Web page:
With this foundation, in 1999, there are now 96 "Duckwall's Hometown Variety Stores" in 11 states operating under the Duckwall-Alco Stores, Inc. umbrella, still based in Abilene, KS.


Awards Ceremony
Kansas Business Hall of Fame

February 8, 2000

Kansas Chamber of Commerce and Industry
Annual Banquet

Governor Graves presenting award plaque to Aileen Duckwall for Alva Lease Duckwall

Governor Graves presenting award plaque to Philip Anschutz

The Emporia Gazette story on the Awards Ceremony

Two pictures accompanying the Gazette story

Governor Graves presenting award plaque to Aileen Duckwall for  Alva Lease Duckwall

Photo - Mrs. Duckwall and Gov. Graves

Governor Graves presenting award plaque to  Philip Anschutz

Photo - Anschutz and Graves

The Emporia  Gazette story on the Awards Ceremony

From the Weekend Business section of The Emporia Gazette, Weekend Edition, February 19 and 20, 2000, Page 1 - Story and photos by Jeff Burkhead: reproduced on this web site with permission.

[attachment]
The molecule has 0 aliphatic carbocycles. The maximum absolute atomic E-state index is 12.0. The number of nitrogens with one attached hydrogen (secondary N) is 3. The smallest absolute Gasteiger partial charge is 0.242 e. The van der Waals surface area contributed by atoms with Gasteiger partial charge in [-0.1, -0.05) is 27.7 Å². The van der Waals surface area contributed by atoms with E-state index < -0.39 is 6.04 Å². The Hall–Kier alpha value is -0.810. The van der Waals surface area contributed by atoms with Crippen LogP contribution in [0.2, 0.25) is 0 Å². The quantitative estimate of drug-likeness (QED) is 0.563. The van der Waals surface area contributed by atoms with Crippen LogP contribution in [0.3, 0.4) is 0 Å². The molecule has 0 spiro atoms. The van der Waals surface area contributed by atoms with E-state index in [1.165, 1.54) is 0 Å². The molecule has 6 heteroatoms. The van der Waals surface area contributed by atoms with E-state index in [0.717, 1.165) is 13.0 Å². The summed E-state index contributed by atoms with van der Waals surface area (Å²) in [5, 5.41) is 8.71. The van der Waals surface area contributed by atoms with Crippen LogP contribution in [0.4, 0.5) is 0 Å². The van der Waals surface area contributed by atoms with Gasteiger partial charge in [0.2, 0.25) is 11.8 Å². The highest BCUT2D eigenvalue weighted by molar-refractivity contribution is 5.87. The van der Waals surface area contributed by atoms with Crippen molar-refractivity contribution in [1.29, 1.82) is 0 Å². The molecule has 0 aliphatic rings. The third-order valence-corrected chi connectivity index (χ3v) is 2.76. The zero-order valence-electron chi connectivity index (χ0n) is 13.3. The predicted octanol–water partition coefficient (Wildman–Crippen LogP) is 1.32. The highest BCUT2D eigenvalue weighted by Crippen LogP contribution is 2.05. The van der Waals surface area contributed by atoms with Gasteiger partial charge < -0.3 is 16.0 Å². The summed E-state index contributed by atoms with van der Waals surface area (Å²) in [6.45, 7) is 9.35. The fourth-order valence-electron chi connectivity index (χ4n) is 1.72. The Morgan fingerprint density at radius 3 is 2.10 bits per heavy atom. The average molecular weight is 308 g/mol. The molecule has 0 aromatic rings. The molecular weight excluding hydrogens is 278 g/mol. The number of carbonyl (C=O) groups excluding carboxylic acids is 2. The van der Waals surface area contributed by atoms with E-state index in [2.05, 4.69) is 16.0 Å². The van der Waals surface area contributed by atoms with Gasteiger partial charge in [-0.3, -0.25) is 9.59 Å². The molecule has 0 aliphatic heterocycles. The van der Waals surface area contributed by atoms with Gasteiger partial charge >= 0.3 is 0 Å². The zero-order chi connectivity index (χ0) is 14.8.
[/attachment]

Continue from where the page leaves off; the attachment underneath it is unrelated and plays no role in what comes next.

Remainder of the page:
Confirmed in fame

TOPEKA - A billionaire businessman and the founder of a chain of five-and-dime stores are the newest inductees into the Kansas Business Hall of Fame.

Philip Anschutz, referred to as "the billionaire next door" by Fortune Magazine, and the late Alva Lease Duckwall, founder of what is now Duckwall-Alco Stores, Inc., were inducted during the annual Kansas Chamber of Commerce and Industry banquet Feb. 8 at the Expocentre. About 1,000 people attended the event.

The hall of fame, housed at Emporia State University's School of Business, usually recognizes one contemporary business leader and one historical leader each year.